updated 6/1/2004 6:14:23 PM ET 2004-06-01T22:14:23

-- Last month's heavy rains may cause even bigger problems for Michigan's farmers this summer.

Thousands of mid-Michigan growers will have to put in lower-yielding crops if they are not able to plant their fields by mid-June. And the seeds already in the soaked ground could rot in the soil -- or produce diseased plants.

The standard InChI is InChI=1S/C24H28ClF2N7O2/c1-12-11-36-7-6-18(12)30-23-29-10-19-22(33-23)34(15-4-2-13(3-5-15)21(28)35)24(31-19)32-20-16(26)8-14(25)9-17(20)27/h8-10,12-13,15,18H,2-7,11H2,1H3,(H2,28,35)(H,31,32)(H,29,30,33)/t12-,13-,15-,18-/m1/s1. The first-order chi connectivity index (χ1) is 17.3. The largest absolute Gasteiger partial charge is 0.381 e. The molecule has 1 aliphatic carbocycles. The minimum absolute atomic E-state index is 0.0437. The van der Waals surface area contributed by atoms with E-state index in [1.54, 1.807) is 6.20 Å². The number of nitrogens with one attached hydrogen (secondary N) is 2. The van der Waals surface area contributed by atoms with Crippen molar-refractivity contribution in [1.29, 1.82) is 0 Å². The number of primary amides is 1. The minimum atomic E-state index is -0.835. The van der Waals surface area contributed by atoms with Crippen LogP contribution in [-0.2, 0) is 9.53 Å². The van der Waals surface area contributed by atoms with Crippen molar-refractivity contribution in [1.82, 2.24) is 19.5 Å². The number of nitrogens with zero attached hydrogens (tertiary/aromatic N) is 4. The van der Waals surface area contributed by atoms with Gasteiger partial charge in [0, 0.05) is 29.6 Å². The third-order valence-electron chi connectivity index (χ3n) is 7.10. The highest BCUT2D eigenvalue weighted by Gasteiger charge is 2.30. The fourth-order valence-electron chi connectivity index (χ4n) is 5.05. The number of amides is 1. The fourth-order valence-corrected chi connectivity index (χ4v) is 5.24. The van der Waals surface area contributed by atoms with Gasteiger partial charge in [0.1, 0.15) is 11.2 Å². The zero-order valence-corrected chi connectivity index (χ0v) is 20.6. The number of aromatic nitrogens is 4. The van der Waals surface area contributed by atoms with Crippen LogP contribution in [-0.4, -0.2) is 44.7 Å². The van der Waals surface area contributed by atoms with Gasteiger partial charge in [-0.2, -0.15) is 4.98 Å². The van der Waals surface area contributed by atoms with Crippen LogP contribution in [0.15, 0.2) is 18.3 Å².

The crops -- soybeans and corn -- bring in about 80 (m) million dollars to Clinton, Eaton and Ingham counties in the Lansing area. Other regional crops, including alfalfa and blueberries, thrive with lots of rain.

This year's sogginess is a big change from 2003, when farmers were forced to deal with some driest conditions in a decade.

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Cornfield, photo

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